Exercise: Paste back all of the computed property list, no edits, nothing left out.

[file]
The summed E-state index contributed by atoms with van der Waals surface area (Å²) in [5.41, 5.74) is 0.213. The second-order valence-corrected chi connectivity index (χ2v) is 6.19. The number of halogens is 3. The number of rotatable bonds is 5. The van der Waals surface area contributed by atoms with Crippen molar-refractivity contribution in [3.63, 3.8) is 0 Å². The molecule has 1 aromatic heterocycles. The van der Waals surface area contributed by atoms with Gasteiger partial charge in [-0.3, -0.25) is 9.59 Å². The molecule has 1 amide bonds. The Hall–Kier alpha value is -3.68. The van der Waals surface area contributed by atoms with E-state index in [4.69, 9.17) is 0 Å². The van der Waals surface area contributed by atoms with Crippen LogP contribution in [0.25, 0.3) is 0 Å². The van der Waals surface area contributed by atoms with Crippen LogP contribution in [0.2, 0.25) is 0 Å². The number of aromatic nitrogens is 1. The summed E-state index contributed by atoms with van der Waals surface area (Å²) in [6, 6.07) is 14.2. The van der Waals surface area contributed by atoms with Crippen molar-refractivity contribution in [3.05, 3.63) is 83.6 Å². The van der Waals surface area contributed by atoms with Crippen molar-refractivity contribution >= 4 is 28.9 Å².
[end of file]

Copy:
The summed E-state index contributed by atoms with van der Waals surface area (Å²) in [5.41, 5.74) is 0.213. The second-order valence-corrected chi connectivity index (χ2v) is 6.19. The number of halogens is 3. The number of rotatable bonds is 5. The van der Waals surface area contributed by atoms with Crippen molar-refractivity contribution in [3.63, 3.8) is 0 Å². The molecule has 1 aromatic heterocycles. The van der Waals surface area contributed by atoms with Gasteiger partial charge in [-0.3, -0.25) is 9.59 Å². The molecule has 1 amide bonds. The Hall–Kier alpha value is -3.68. The van der Waals surface area contributed by atoms with E-state index in [4.69, 9.17) is 0 Å². The van der Waals surface area contributed by atoms with Crippen LogP contribution in [0.25, 0.3) is 0 Å². The van der Waals surface area contributed by atoms with Crippen LogP contribution in [0.2, 0.25) is 0 Å². The number of aromatic nitrogens is 1. The summed E-state index contributed by atoms with van der Waals surface area (Å²) in [6, 6.07) is 14.2. The van der Waals surface area contributed by atoms with Crippen molar-refractivity contribution in [3.05, 3.63) is 83.6 Å². The van der Waals surface area contributed by atoms with Crippen molar-refractivity contribution >= 4 is 28.9 Å².